The crucial thing to keep in mind about action being an expression of identity is that everything has identity merely in virtue of existing, not because of any dictate. Think of this as a law of existence, something true of Being itself. As Ayn Rand observed some 50 years ago: to be, is to be something—to be something particular, to be this and not that, to be capable of these actions and reactions and transformations, and not those. Or from the opposite perspective: to not be anything particular, is to simply not be. And this is not any article of faith or merely a “metaphysical assumption.” This is a philosophical axiom reaching below any will to the bedrock of existence itself, a self-evident truth that lies at the base of all truths and all thinking, a fact so absolute and inescapable that it is actually reaffirmed by any attempt to deny it.
It is this ironclad law of existence that tells us there are scientific laws to pursue in the first place. It is how we can have absolute confidence that we are in a position to plumb the depths of the world, that we can seek to understand the identities of the things which are acting and interacting in nature, and that it is worth working to understand it all in terms of ever broader and deeper principles. The fruitfulness of this pursuit can’t be denied: just look around and marvel at how our striving for a rational, scientific understanding of the world has improved our lives in countless ways.
And it is this very same law of existence that also guarantees there can be no miracles for us to pursue. If we were to somehow experience an “egg miracle,” it isn’t that we would have found something we thought was a regular egg that surprised us and needs more study. No, the very idea of miracles requires violating causality. It requires that a normal egg break into song. Or picking something from the Christian tradition: it requires a normal loaf of bread to break into 1000 servings. In short, a genuine miracle requires a thing to act against its own identity—to have a contradictory identity—to literally not be what it is, which is incoherent. Everything is what it is, and contradictions can only exist inside peoples’ confused thinking.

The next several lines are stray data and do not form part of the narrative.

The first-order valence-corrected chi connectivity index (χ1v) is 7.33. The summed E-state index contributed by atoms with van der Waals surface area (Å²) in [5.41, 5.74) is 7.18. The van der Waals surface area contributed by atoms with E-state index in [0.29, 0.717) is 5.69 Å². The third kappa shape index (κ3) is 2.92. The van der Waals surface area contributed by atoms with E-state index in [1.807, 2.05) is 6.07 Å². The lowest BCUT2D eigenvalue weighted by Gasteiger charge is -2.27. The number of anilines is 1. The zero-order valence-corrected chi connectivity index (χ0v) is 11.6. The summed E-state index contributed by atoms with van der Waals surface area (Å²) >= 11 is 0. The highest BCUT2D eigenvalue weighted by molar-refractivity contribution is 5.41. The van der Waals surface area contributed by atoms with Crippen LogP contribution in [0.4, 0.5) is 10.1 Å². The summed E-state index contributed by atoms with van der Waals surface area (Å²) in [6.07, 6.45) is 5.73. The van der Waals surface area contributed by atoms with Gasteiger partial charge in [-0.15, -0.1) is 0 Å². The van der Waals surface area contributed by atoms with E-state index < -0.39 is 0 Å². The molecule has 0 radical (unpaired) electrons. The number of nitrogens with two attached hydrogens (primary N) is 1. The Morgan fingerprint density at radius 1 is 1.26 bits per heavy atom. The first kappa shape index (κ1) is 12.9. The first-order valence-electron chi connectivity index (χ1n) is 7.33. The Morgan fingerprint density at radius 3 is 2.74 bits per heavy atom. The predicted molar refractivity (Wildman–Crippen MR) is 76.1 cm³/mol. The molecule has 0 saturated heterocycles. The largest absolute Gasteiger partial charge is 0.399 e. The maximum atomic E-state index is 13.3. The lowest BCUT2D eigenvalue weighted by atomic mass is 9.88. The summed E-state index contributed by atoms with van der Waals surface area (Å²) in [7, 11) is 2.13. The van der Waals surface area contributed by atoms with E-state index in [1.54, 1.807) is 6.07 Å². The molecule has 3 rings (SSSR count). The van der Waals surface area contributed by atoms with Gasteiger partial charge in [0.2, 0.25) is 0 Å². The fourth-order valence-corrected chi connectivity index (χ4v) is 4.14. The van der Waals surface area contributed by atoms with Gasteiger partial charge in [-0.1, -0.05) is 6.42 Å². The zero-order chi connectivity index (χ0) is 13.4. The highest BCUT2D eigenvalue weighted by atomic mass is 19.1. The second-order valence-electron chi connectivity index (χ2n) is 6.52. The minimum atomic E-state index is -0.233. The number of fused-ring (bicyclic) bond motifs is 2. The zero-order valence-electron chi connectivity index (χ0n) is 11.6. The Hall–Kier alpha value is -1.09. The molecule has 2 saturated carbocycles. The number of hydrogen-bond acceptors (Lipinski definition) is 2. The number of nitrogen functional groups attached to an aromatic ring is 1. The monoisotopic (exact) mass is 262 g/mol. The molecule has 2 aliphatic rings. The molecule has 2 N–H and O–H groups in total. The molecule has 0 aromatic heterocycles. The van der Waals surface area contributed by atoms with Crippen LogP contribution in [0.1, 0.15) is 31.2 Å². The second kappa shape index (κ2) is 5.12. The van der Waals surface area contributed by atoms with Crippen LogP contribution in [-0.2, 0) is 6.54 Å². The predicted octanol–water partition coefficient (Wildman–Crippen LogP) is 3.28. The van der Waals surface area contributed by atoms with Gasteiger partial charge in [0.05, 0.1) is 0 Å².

That is why it is one or the other, science or miracles. Accepting the possibility of miracles means rejecting the very basis of science; accepting the basis of science means rejecting any possibility of miracles. Indeed, to the degree that scientists entertain the possibility of miracles, they tragically undercut their own psychological motive and ability to pursue such knowledge: there is no point in looking for the laws of nature when existence isn’t actually lawful and there is no real understanding to be found. Even if scientists think they can be “practical” and approach the world as being “almost always lawful,” they are still fatally compromised because every surprise they meet could be a clue that an idea is in need of refinement or correction—or it could be an inexplicable miracle from the arbitrary will of God. The harder and more important the puzzle, the harder it will be to resist that nihilistic pull to simply throw up their hands and give up being a scientist to blindly assert that it must be an arbitrary intervention.
All of those potential advances lost to scientists giving up on science are a tragedy—and any effort spent repelling that call to give up is a waste. At the dawn of science, Francis Bacon said that “nature, to be commanded, must be obeyed.” Knowledge is power precisely because existence is in fact lawful, and every advance we’ve achieved up through the wonders of modern civilization is a brilliant testament to this simple truth.